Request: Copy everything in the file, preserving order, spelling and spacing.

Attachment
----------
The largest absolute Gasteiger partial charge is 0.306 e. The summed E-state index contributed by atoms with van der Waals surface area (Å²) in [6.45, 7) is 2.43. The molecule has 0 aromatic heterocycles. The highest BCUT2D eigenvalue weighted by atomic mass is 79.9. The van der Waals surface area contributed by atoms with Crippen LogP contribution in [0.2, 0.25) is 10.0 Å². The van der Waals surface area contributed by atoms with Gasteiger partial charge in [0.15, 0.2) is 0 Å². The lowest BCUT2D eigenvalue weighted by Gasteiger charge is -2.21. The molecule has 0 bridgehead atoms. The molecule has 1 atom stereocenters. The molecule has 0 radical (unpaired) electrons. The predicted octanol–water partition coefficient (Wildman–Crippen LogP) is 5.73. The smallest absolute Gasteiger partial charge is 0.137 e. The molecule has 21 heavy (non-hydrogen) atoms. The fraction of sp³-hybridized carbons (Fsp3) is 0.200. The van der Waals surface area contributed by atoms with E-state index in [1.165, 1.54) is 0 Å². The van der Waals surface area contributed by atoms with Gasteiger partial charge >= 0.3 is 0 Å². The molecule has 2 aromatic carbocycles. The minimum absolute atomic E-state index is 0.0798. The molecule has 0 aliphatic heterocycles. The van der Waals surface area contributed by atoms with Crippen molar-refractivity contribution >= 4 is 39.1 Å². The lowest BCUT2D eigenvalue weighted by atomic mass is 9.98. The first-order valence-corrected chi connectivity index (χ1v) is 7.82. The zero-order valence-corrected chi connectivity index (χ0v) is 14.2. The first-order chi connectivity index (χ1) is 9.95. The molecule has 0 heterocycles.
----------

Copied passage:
The largest absolute Gasteiger partial charge is 0.306 e. The summed E-state index contributed by atoms with van der Waals surface area (Å²) in [6.45, 7) is 2.43. The molecule has 0 aromatic heterocycles. The highest BCUT2D eigenvalue weighted by atomic mass is 79.9. The van der Waals surface area contributed by atoms with Crippen LogP contribution in [0.2, 0.25) is 10.0 Å². The van der Waals surface area contributed by atoms with Gasteiger partial charge in [0.15, 0.2) is 0 Å². The lowest BCUT2D eigenvalue weighted by Gasteiger charge is -2.21. The molecule has 0 bridgehead atoms. The molecule has 1 atom stereocenters. The molecule has 0 radical (unpaired) electrons. The predicted octanol–water partition coefficient (Wildman–Crippen LogP) is 5.73. The smallest absolute Gasteiger partial charge is 0.137 e. The molecule has 21 heavy (non-hydrogen) atoms. The fraction of sp³-hybridized carbons (Fsp3) is 0.200. The van der Waals surface area contributed by atoms with E-state index in [1.165, 1.54) is 0 Å². The van der Waals surface area contributed by atoms with Gasteiger partial charge >= 0.3 is 0 Å². The molecule has 2 aromatic carbocycles. The minimum absolute atomic E-state index is 0.0798. The molecule has 0 aliphatic heterocycles. The van der Waals surface area contributed by atoms with Crippen molar-refractivity contribution >= 4 is 39.1 Å². The lowest BCUT2D eigenvalue weighted by atomic mass is 9.98. The first-order valence-corrected chi connectivity index (χ1v) is 7.82. The zero-order valence-corrected chi connectivity index (χ0v) is 14.2. The first-order chi connectivity index (χ1) is 9.95. The molecule has 0 heterocycles.